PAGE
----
Supreme Court’s January 1995 ruling
The Supreme Court, in response to a public interest litigation filed by the Consumer Education and Research Centre, passed an order on January 21, 1995, which included:

* Maintenance of health records for 40 years since employed or 15 years after leaving employment (in the asbestos industry)
* National Institute of Occupational Hazard should decide on diagnoses in case of disputes
* Rs 1 lakh compensation to be paid to the asbestos-related disease victims
* Special monitoring of small-scale asbestos manufacturing units
* Regular reviews of permissible limits for asbestosSetting up membrane filter test facilities for measuring dust levels

— (With inputs from Parimal Dabhi)

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HSE warns of asbestos dangers – 20 Tradesmen Die Every Week




The HSE campaign Asbestos: The Hidden Killer is running throughout October and November.

Twenty tradesmen die from asbestos-related diseases every week – that's 4,000 each year – and the figures are set to increase, according to the Health and Safety Executive.

The HSE campaign Asbestos: The Hidden Killer is running throughout October and November with the aim to tackle this rate by educating workers who could be at risk.

Steve Coldrick, director of the HSE's Disease Reduction Programme says, "We need to educate tradesmen about how asbestos and its dangers are relevant to them.  We want them to change the way they work so that they don't put their lives at risk."

The number of deaths is rising because a large number of workers who have already been exposed to asbestos dust around 40 years ago will go on to develop mesothelioma, a terminal cancer or other asbestos related diseases, Coldrick added.

And the danger lies in the fact that many tradesmen think they aren’t at risk because asbestos was banned years ago.

But asbestos presents a real risk to plumbers, joiners, electricians and other maintenance workers. Asbestos may be present in any building constructed or refurbished before the year 2000, and it is estimated that around 500,000 non-domestic buildings could contain asbestos.

When the asbestos fibres are disturbed by drilling or cutting during repairs or maintenance work, they are likely to be inhaled as a deadly dust.

If asbestos-containing material is in good condition and in a position where it cannot be disturbed or damaged, it is safer to leave it where it is and ensure that the risks are managed.

Managers of building maintenance and repair have a duty to inform tradesmen if asbestos is present in a building they are working in.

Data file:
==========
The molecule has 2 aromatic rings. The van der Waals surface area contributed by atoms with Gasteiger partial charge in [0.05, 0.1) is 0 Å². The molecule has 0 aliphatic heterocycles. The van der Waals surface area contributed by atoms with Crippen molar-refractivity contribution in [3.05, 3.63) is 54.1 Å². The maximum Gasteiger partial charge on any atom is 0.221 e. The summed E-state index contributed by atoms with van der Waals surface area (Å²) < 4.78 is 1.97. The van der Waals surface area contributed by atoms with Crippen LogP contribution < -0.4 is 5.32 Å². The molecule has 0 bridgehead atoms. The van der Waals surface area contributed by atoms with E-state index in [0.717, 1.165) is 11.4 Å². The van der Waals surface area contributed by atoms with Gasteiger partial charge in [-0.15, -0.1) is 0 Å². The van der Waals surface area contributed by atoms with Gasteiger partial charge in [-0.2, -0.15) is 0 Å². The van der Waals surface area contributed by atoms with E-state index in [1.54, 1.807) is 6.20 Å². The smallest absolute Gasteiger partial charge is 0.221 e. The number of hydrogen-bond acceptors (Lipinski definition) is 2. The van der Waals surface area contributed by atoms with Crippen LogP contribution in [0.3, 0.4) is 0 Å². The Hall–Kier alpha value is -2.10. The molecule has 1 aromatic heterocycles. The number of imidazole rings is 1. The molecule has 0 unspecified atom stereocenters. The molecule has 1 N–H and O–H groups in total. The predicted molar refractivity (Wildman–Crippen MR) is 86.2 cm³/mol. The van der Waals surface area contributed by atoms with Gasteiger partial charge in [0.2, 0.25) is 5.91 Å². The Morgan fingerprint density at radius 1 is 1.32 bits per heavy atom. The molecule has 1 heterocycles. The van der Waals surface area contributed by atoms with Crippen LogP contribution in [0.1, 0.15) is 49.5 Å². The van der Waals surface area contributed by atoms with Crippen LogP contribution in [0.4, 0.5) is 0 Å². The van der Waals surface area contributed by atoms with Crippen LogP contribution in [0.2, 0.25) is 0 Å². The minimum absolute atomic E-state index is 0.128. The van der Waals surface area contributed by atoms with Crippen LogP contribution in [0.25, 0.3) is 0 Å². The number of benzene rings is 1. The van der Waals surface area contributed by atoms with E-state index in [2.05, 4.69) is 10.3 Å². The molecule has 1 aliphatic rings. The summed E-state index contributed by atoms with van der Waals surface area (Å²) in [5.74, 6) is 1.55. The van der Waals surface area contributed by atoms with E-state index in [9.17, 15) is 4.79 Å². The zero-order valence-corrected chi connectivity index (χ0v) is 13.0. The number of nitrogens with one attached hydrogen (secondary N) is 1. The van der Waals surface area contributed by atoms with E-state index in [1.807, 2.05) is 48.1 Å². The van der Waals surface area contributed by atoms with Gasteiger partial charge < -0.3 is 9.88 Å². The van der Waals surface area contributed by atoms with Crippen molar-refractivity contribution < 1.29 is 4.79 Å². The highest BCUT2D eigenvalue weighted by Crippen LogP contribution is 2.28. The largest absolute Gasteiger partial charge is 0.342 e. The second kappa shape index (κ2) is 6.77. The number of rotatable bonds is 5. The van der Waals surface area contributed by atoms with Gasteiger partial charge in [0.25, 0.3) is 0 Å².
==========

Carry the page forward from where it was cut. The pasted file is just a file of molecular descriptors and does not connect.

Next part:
A free asbestos information pack is available from the HSE, giving information on the dangers of asbestos, where it can be found and treated and where to find specialist training to do so.

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Asbestos dangers in 1261 Scottish schools revealed

HUNDREDS of thousands of schoolchildren could be at risk from asbestos in classrooms.

A Sunday Mail investigation reveals 1261 primary and secondary schools contain the potentially deadly building material.

Millions of pounds are being spent by councils to remove or manage asbestos.

But campaigners say more is needed to tackle the problem.

Asbestos was widely used in school building in the second half of the 20th century.

But it can lead to the killer disease mesothelioma - a lung cancer - which appears up to 50 years after exposure.

It has been linked to the deaths of 73 schoolteachers inBritain from mesothelioma between 1991 and 2000.

According to the Scots government and councils, asbestos is safe if left undisturbed.

But campaigners claim even pinning children's work to walls and ceiling tiles can release asbestos fibres into the air.

They fear generations of pupils could be condemned to an early death by breathing in the deadly fibres.

Campaigner Michael Lee's wife Gina died of lung cancer caused by asbestos in schools where she worked for 30 years.

Michael, ofDevon, said: "A high proportion of schools have asbestos with the potential to release deadly fibres.

"The government's policy is that it is safer to leave asbestos in place than to remove it.

"Even banging doors or hitting walls or structural columns can inject these fibres into rooms.

"Every drawing-pin stuck in a classroom ceiling can release asbestos fibres into the atmosphere.